Goosebumps; Dan Harmon; and Attack the Block

Goosebumps; Dan Harmon; and Attack the Block

Goosebumps; Dan Harmon; and Attack the Block


IDW is wading into the terrifying muck of R.L. Stine‘s imagination with a comic book miniseries inspired by the 14th Goosebumps novel ever written: The Werewolf of Fever Swamp (1993). The five-issue Secrets of the Swamp is being written by Marieke Nijkamp (The Oracle Code) and illustrated by Yasmin Flores Montanez (Captain Marvel). Rebecca Nalty (Red Sonja) is handling colors.

By way of plot, readers will be introduced to Blake, a 12-year-old girl spending the summer with her eccentric aunt in Fever Swamp. Expecting to while away the boredom-filled hours with video games and mosquito bites, Blake instead finds herself in the middle of a turf war between werewolves and wolf hunters. To get out alive, she’ll have to utilize all of her gaming prowess.

“I have fond memories of Goosebumps terrifying me as a kid, and I’m thrilled to get to play around in Fever Swamp now,” Nijkamp said in a statement. “Secrets is a story all about finding your place in a new town, figuring out who your friends are, and dealing with the deadly monsters that lurk in the shadows. With Yasmin bringing the characters to life in such a wonderful way, I hope you’ll get caught in its snare too. Of course, in Fever Swamp, all secrets have sharp teeth, so best be careful you don’t get bitten.”

You can check out the different covers below. The one on the left (Cover A) was drawn by Bill Underwood and the one on the right (the Retailer Incentive edition) was drawn by Clara Meath.

“I’ve wanted to work with Marieke for a long time, and I’m absolutely thrilled that we’re doing a Goosebumps book together,” added editor Chase Marotz, who is co-editing the book with Elizabeth Brei. “Secrets of the Swamp captures the same magic of the stories that terrified and delighted me as a kid, and I think everyone’s going to love the book that she, Yasmin, and Rebecca are creating.”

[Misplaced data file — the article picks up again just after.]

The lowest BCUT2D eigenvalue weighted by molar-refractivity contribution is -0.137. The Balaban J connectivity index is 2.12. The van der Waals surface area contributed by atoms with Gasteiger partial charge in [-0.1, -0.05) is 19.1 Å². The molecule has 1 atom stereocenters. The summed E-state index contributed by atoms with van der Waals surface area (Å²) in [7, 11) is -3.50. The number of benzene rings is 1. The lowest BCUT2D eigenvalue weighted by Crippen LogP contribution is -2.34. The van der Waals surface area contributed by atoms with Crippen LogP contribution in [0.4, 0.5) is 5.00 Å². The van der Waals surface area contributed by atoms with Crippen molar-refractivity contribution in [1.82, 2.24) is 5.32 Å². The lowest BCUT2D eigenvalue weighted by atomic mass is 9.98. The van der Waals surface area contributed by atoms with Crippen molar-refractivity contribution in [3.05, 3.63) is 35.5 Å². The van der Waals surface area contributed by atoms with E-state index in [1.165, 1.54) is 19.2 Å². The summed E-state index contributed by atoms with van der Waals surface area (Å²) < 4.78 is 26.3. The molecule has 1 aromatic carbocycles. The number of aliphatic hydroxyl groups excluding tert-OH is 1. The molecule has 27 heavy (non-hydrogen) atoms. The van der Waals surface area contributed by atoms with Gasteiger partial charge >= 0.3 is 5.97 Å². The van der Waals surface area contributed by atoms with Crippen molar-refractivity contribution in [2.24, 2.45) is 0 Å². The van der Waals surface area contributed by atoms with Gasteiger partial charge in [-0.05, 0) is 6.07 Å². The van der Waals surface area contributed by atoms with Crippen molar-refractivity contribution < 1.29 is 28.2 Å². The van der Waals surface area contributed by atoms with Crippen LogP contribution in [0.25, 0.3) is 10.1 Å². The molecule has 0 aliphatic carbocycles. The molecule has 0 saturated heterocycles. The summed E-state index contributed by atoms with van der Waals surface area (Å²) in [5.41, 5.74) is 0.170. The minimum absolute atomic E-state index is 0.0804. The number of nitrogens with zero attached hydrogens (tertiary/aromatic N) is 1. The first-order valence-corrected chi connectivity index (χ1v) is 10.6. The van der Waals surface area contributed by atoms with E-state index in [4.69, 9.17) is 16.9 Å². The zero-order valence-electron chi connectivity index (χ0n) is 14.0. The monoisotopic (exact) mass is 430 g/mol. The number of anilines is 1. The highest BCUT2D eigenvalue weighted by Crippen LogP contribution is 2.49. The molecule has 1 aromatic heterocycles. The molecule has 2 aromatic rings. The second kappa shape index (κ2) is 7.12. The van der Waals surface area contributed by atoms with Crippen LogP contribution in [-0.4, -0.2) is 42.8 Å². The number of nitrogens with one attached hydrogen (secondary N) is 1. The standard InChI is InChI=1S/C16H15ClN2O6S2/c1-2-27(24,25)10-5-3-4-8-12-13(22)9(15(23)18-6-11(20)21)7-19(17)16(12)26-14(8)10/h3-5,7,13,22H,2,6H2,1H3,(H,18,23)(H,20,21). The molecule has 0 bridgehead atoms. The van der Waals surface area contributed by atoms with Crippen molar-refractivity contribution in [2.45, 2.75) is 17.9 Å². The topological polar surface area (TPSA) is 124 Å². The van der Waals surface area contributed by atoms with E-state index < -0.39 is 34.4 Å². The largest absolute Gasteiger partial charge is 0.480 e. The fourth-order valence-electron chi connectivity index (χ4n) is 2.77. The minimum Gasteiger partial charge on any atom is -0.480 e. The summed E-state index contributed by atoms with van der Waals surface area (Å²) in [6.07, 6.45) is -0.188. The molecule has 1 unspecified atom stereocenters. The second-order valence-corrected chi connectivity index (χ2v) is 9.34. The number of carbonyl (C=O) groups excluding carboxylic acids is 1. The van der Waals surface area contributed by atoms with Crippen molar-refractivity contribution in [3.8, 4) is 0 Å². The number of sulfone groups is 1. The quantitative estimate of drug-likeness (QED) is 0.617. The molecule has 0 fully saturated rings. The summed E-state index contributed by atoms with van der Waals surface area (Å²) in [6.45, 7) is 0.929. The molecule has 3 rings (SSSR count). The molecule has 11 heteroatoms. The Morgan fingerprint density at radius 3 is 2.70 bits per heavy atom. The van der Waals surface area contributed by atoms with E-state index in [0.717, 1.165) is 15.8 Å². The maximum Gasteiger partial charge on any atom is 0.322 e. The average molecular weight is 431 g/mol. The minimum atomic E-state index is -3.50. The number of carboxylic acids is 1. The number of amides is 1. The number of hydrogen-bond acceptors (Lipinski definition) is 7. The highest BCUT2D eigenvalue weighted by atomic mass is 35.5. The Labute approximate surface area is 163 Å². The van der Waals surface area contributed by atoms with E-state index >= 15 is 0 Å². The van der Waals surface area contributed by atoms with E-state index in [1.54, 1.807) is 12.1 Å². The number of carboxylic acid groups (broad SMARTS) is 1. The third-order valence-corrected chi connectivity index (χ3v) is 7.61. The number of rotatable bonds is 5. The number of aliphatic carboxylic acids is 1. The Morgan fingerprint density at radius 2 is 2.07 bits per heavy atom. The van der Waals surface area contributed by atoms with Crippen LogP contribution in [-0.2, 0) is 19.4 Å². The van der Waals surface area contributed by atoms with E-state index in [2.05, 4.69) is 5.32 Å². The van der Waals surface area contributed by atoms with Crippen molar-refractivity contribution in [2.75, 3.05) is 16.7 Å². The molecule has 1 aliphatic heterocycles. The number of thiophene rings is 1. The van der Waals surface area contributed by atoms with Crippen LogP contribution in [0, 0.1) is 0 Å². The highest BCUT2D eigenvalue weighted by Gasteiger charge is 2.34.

Goosebumps: Secrets of the Swamp kicks off in September.

Dan Harmon is lending his creative talents to Fox Entertainment under a deal that includes a new animated show from the Rick and Morty co-creator, Deadline confirmed today. Harmon, who also created Community on NBC, will develop the series, which is eyeing a spring 2022 premiere.

“Before joining the network ranks, I was an independent producer who had the opportunity to work with Dan on one of my very first projects. His singular voice, tenor and conviction to always deliver the unexpected in the stories he tells, let me know right away that he was a special talent,” Fox Entertainment president Michael Thorn said in a statement run by Deadline. “As one of the most prolific creators working in the business today … there’s no better creative partner to have than Dan Harmon.”

There are no details on what the creator’s got cooking for the network, but we’re ready to laugh at whatever meta comedy Harmon comes up with. Fox’s current lineup of original animated programming is made up of The Simpsons, Family Guy, Bob’s Burgers, Bless the Harts, and Duncanville. Two more, Housebroken and The Great North, are set to join the roster.

A follow-up film to 2011’s Attack of the Block — famous for marking the big screen debut of Star WarsJohn Boyega — may be in the works, according to original writer-director Joe Cornish.

“We’ve got ideas,” the filmmaker told Empire Magazine. “I met with John a couple of months ago to talk about it. We’ve always had ideas after the first one. But obviously, we’ve both been busy doing different things.”

The film, which centers on a gang of teenagers fighting off an alien invasion in London, was critically acclaimed upon release. It hit a 90 percent on Rotten Tomatoes, drawing favorable comparisons to early Spielberg. Much of the praise, however, was directed at the movie’s ability to expertly balance horror and comedy, while also exploring socially relevant topics. Despite a lackluster box office performance, Attack the Block remains a strong and cult-ish fan favorite. While the 10th anniversary is fast approaching, Cornish isn’t fazed by trying to revisit the characters as adults.

“In a way, the longer you leave it, the more interesting it is,” he said to Empire. “So that’s all I’ll say.”


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